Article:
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hklb
Contributor II

enable ping on lan interface

Hi,

 

My fortigate has the LAN IP 172.28.75.1/24. on this interface, I enabled the ping and https service for administration. My admin user has trustedhost specified (172.28.75.0/24). So, I'm able to ping from my LAN network. That's OK.

 

My problem is : I've a VPN with a juniper, and I've configured the VPN monitor (this is icmp request to check if the VPN is UP), but my fortigate don't response, because my juniper's LAN is 10.0.0.0/24 (not in trustedhost).

 

How can I enabling the ping from subnet 10.0.0.0/24, without enabling the administration of my fortigate?

 

I already try with local-in-policy, but it's look like the action "accept" doesn't work..

 

Thanks in advance

 

Lucas

1 Solution
Christopher_McMullan

While CL's suggestion has merit, this creates placeholder admin accounts for the sole purpose of allowing or denying selective administrative access from certain subnets.

 

Using trusted hosts has caused more trouble than it's sometimes worth. Without naming names, a college granted GUI access to their IT department, but also instructed end users to troubleshoot by pinging their local gateway before opening a support ticket. The college restricted GUI access to the IT subnet using trusted hosts, rendering ping unavailable from outside that subnet.

 

The solution was to move away from trusted hosts completely (so in your case, zero out the restriction), and once administrative access is opened the way you want on all interfaces, use local-in policies on their own to apply selective access.

config firewall local-in policy

edit 1

set intf internal

set srcaddr all

set dstaddr all

set schedule always

set service ALL_ICMP

set action accept

set status enable

next

edit 2

set intf internal

set srcaddr "lan_subnet"

set dstaddr "all"

set schedule always

set service HTTP HTTPS

set action accept

set status enable

end

 

The commands should work, more or less, if you create a "lan_subnet" address object for 172.28.75.0/24 first - I just dashed them off, so let me know if you go this route and have any errors with the syntax.

Regards, Chris McMullan Fortinet Ottawa

View solution in original post

5 REPLIES 5
CL
New Contributor

One way to accomplish this would be to create an admin profile named "Ping Only".  For access control select "none" for all the options.

 

Then create an administrator using the admin profile of "Ping Only" and assign a trusted host of the 10.0.0.0/24 network.

 

You should then be able to only ping from the 10.0.0.0/24 network without allowing any administration from that network.

 

CL
New Contributor

I believe source interface is correct, as it is a local in policy there is no destination interface.

Christopher_McMullan

While CL's suggestion has merit, this creates placeholder admin accounts for the sole purpose of allowing or denying selective administrative access from certain subnets.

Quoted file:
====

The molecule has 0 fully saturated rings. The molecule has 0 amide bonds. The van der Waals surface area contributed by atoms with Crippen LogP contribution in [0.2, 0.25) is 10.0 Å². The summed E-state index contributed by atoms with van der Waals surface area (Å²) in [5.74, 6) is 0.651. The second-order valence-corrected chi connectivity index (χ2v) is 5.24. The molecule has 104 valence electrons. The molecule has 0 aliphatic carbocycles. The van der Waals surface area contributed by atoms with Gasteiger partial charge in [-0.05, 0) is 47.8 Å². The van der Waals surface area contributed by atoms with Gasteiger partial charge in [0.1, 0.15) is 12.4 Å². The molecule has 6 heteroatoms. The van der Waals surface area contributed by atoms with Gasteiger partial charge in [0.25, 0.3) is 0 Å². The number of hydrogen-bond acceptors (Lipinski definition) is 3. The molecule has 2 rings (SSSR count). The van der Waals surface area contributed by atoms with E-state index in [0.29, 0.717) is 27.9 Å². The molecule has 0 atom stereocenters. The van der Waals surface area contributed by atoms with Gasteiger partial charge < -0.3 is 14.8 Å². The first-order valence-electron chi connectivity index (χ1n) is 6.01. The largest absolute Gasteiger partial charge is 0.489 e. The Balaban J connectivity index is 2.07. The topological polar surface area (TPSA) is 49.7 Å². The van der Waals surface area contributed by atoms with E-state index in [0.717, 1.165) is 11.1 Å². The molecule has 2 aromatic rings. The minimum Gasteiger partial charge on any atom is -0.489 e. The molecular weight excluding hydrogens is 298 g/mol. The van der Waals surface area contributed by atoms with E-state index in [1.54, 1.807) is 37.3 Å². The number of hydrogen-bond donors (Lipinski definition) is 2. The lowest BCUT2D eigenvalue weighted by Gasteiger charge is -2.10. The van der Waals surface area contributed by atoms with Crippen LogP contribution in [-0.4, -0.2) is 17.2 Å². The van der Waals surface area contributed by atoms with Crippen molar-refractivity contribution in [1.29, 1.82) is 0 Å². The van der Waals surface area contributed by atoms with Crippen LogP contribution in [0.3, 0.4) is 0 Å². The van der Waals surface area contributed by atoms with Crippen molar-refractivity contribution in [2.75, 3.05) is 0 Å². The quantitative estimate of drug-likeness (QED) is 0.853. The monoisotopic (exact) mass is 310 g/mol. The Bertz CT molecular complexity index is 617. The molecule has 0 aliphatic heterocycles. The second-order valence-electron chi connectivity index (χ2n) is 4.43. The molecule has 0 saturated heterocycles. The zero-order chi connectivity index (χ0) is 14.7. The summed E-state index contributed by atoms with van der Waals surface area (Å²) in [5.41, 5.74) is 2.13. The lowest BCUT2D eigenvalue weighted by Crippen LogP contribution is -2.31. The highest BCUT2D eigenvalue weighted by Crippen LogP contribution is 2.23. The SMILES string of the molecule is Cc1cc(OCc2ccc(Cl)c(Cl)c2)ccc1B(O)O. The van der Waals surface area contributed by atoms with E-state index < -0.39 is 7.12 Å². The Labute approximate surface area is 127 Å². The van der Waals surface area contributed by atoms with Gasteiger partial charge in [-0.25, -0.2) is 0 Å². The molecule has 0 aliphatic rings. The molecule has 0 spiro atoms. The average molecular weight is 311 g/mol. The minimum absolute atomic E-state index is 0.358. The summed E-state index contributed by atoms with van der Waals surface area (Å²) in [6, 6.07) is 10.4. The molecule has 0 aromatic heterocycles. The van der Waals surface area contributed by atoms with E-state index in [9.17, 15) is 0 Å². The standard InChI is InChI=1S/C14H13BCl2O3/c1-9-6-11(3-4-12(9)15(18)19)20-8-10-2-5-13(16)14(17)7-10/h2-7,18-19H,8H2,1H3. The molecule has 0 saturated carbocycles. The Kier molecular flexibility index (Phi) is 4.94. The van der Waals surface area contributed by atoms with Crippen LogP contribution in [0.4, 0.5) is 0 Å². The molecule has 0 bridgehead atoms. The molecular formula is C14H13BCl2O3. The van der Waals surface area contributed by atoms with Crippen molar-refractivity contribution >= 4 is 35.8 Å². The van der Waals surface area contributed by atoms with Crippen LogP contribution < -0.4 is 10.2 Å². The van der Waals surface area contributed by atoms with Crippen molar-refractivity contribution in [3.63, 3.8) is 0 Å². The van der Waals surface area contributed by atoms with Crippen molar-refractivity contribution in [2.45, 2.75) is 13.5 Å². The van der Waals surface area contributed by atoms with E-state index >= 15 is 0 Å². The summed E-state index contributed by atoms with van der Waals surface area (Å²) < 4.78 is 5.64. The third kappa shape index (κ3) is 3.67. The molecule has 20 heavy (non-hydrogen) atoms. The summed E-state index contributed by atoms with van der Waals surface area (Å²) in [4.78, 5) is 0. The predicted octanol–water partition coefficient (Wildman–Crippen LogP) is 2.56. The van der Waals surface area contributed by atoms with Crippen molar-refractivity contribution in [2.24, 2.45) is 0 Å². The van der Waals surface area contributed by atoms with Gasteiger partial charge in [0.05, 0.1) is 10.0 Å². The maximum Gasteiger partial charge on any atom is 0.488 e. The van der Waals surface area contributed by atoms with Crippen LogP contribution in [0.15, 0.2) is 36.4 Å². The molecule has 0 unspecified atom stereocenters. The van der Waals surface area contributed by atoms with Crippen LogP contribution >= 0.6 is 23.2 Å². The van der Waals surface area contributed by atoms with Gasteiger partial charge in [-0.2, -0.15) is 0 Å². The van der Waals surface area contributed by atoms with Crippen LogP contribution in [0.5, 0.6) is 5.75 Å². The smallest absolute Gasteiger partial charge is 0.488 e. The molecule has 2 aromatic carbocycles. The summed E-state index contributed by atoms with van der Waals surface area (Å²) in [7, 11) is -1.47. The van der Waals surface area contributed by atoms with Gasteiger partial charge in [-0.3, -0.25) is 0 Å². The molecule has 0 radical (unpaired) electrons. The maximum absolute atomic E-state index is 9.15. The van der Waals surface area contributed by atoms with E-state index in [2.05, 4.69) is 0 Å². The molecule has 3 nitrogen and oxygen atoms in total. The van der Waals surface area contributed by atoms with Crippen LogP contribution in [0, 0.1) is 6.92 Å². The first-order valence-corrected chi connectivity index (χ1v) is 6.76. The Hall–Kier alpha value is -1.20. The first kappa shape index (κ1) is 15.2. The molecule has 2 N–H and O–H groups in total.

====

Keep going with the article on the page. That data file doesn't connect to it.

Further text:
Using trusted hosts has caused more trouble than it's sometimes worth. Without naming names, a college granted GUI access to their IT department, but also instructed end users to troubleshoot by pinging their local gateway before opening a support ticket. The college restricted GUI access to the IT subnet using trusted hosts, rendering ping unavailable from outside that subnet.

 

The solution was to move away from trusted hosts completely (so in your case, zero out the restriction), and once administrative access is opened the way you want on all interfaces, use local-in policies on their own to apply selective access.

config firewall local-in policy

edit 1

set intf internal

set srcaddr all

set dstaddr all

set schedule always

set service ALL_ICMP

set action accept

set status enable

next

edit 2

set intf internal

set srcaddr "lan_subnet"

set dstaddr "all"

set schedule always

set service HTTP HTTPS

set action accept

set status enable

end

 

The commands should work, more or less, if you create a "lan_subnet" address object for 172.28.75.0/24 first - I just dashed them off, so let me know if you go this route and have any errors with the syntax.

Regards, Chris McMullan Fortinet Ottawa

View solution in original post

hklb
Contributor II

Thanks guys for these responses.

 

I removed the restrictedhost and added local-in-policy, and all works fine. But just for confirmation, the "intf" is the destination interface ? correct ? the "help" tells me that :

*intf                 Source interface name.

-> it should be destination interface name ?

 

Thanks for your quick response!

Christopher_McMullan

Best to think of it as "the interface the traffic arrives on" which targets the FortiGate itself as the destination.

Regards, Chris McMullan Fortinet Ottawa